A Form of Centering Prayer

Morning Prayer and Evening Prayer

Set aside at least 5 minutes for quiet prayer without distraction. You may want to set a timer, so that you can be fully present without feeling the need to check the time.

  • Turn off or silence your phones and other devices so that you can be alone with God

  • Find a place where you can sit quietly and comfortably

 

As you sit in silence, focus first on your breath. Find a steady rhythm, typically about 5-6 seconds on the inhale and about 8 seconds on the exhale, as able, pausing (holding your breath) on the exhale for 5-6 seconds, as able, before taking another breath.

  • Try not to breathe deeply

  • Breathe through your nose into your diaphragm (not your chest), without the felt need to fill your lungs completely

  • Focus on breathing slowly

 

As you find your rhythm, begin to pray, "Jesus Christ, Son of God, have mercy on me, a sinner." This is what’s known as the Jesus prayer. It’s simple. It follows a rhythmic breath. And it aligns our heart with the grace and forgiveness of Christ, as we invite God’s mercy, acknowledge our complete dependence on the grace of God in Christ. This prayer should not make you feel less or guilty. Confessing that we are sinners before God is not to make us feel bad about things we may have done in the past, or to feel bad about who we are; rather, it is a reminder that without God’s love we are nothing, but because of God’s love we have everything. This is a freeing prayer, not a constrictive one.

  • As you inhale, pray in your heart, "Jesus Christ, Son of God, have mercy on me, a sinner."

  • As you exhale, pray again in your heart, "Jesus Christ, Son of God, have mercy on me, a sinner."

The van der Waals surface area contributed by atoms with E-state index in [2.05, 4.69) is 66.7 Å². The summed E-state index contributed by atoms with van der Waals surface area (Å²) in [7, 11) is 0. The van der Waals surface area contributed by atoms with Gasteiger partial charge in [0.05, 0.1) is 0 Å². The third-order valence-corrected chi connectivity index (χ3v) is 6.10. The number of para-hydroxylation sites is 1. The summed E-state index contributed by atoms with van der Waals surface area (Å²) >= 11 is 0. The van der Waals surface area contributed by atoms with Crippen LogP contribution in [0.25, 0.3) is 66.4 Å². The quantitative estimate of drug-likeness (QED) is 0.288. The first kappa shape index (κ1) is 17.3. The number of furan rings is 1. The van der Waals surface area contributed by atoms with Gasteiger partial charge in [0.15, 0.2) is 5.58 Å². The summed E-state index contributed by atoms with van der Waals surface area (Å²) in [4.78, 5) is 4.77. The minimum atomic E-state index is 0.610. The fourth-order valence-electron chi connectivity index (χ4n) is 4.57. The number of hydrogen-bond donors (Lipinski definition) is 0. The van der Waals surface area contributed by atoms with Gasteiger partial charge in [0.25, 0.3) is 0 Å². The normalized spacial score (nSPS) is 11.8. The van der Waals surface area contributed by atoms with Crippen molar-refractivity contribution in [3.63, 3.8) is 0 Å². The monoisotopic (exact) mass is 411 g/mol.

• Pausing while briefly holding your breath on the exhale, again pray in your heart, "Jesus Christ, Son of God, haver mercy on me, a sinner."

  • Repeat this triplet of prayerful meditation for five minutes (or longer)

  • NOTE: if you have trouble maintaining a consistent breathing pattern using the Jesus Prayer, simply adapt this prayer to the pattern of breathing you are able to maintain with a consistent rhythm. This form of centering prayer should not cause distress. Build up to the rhythm prescribed over time, as able.

When you finish this cycle of prayer, sit quietly in the peace that now rests upon you.

 

Before you go about your day or wander off to sleep, pray slowly, either quietly or aloud, the Lord’s Prayer.

If you practice this daily, you will find yourself more attentive to the work of Love in you, and your awareness of the work of Love in others will grow accordingly.

After a few days of practicing this rhythm of prayer, reflect on how this practice is attuning your senses to God's love and mercy. What do you notice newly about others, your environment, your own state of peace or anxiety? Write these down as a way of marking how a regular rhythm of prayer and silence with God is increasing your attention to the work of Love in the depths of your mind, body and spirit.